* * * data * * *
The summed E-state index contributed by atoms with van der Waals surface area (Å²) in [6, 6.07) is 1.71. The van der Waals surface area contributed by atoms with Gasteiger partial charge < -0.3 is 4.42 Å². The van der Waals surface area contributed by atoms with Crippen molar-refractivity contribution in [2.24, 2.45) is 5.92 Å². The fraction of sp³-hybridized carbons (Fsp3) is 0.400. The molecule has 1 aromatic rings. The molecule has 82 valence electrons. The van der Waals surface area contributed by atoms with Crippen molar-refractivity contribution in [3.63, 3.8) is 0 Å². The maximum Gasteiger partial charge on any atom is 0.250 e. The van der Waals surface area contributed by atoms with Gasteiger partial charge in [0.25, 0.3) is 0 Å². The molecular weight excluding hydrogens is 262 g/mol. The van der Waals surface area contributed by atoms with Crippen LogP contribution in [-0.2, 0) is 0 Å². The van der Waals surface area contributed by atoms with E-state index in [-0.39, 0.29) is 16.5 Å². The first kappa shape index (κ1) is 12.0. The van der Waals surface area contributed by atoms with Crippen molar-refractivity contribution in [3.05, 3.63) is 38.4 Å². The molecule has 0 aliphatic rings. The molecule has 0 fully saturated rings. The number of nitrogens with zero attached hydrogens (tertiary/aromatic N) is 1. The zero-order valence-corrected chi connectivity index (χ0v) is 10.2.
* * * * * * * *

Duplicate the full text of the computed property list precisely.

The summed E-state index contributed by atoms with van der Waals surface area (Å²) in [6, 6.07) is 1.71. The van der Waals surface area contributed by atoms with Gasteiger partial charge < -0.3 is 4.42 Å². The van der Waals surface area contributed by atoms with Crippen molar-refractivity contribution in [2.24, 2.45) is 5.92 Å². The fraction of sp³-hybridized carbons (Fsp3) is 0.400. The molecule has 1 aromatic rings. The molecule has 82 valence electrons. The van der Waals surface area contributed by atoms with Crippen molar-refractivity contribution in [3.63, 3.8) is 0 Å². The maximum Gasteiger partial charge on any atom is 0.250 e. The van der Waals surface area contributed by atoms with Gasteiger partial charge in [0.25, 0.3) is 0 Å². The molecular weight excluding hydrogens is 262 g/mol. The van der Waals surface area contributed by atoms with Crippen LogP contribution in [-0.2, 0) is 0 Å². The van der Waals surface area contributed by atoms with E-state index in [-0.39, 0.29) is 16.5 Å². The first kappa shape index (κ1) is 12.0. The van der Waals surface area contributed by atoms with Crippen molar-refractivity contribution in [3.05, 3.63) is 38.4 Å². The molecule has 0 aliphatic rings. The molecule has 0 fully saturated rings. The number of nitrogens with zero attached hydrogens (tertiary/aromatic N) is 1. The zero-order valence-corrected chi connectivity index (χ0v) is 10.2.